Little Johnny Taylor: Brace for the Obscure (60s rock)! — August 24, 2022


561) Little Johnny Taylor — “Sweet Soul Woman”

“And woman, I will try to express my inner feelings and thankfulness for showing me the meaning of success.” NOT

“My sweet soul woman. She’s a good looking woman. My kind of woman. Whoa, a good cooking woman. Oh, a hard loving woman.” How did this ’70 A-side by Little Johnny Taylor fail to chart? OK, its lyrics might have been a bit dated even in ’70 — I remember my mother wearing a t-shirt that year emblazoned with the slogan “F*ck Housework” — but man does this song cook.

From the Vaults writes that Little Johnny Taylor “was one of the finest practitioners of the style of R&B called soul blues, which merges the vocal approach of black gospel with the blues.” ( Bill Dahl gives us some more history:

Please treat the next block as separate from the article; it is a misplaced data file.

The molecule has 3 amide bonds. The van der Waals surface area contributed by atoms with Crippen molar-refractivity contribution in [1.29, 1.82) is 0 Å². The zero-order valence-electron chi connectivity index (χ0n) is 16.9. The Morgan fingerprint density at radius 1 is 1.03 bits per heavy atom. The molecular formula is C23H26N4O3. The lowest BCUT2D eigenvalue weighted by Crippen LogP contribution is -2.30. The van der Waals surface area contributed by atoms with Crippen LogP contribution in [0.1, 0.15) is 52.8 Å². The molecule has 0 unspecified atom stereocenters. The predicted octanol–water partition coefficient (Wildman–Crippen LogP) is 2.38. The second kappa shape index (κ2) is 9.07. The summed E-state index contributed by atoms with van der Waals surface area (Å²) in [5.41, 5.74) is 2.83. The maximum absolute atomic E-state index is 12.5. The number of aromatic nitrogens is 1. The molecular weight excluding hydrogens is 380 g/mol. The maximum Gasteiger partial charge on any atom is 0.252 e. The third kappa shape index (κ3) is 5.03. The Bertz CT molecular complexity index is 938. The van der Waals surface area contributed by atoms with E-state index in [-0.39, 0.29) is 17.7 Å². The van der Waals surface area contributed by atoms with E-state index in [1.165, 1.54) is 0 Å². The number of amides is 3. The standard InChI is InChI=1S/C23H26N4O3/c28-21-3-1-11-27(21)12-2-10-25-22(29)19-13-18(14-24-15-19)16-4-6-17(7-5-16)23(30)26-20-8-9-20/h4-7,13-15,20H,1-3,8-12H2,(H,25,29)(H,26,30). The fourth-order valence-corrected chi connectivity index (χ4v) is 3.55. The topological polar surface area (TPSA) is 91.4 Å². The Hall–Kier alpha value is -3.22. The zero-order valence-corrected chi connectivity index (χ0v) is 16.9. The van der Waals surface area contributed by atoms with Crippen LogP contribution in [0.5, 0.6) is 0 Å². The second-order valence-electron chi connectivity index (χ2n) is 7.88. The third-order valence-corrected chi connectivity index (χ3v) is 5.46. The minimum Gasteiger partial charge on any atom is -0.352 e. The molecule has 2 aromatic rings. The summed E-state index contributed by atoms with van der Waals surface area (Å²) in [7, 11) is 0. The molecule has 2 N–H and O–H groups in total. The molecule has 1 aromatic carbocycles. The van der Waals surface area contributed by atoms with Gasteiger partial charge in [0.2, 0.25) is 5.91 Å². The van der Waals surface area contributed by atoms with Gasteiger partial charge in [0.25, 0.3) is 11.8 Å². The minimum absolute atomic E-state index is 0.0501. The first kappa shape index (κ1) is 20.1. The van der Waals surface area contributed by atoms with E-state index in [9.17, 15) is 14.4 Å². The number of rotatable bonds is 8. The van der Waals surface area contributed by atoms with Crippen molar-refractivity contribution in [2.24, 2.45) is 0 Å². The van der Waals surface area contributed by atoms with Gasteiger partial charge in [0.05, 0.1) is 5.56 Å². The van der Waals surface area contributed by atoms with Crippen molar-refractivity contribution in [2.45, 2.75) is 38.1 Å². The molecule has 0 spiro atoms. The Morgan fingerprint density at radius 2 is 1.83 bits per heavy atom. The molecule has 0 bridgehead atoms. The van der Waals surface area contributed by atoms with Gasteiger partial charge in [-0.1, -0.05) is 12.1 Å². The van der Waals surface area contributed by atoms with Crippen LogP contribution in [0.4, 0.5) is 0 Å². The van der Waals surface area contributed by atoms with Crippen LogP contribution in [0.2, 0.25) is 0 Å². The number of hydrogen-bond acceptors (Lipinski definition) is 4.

Some folks still get them mixed up, so to get it straight from the outset, Little Johnny Taylor was best known for his scorching slow blues smashes “Part Time Love” (. . . in 1963) and 1971’s “Everybody Knows About My Good Thing” . . . . This Johnny Taylor was definitely not the suave Sam Cooke protégé who blitzed the charts with “Who’s Making Love” for Stax in 1968; that’s Johnnie Taylor [see #191, 320], who added to the confusion by covering “Part Time Love” for Stax. Another similarity between the two Taylors: both hailed from strong gospel backgrounds. Little Johnny came to Los Angeles in 1950 and did a stint with the Mighty Clouds of Joy before going secular. . . . [H]is career didn’t soar until he inked a pact with Fantasy’s Galaxy subsidiary in 1963 . . . .

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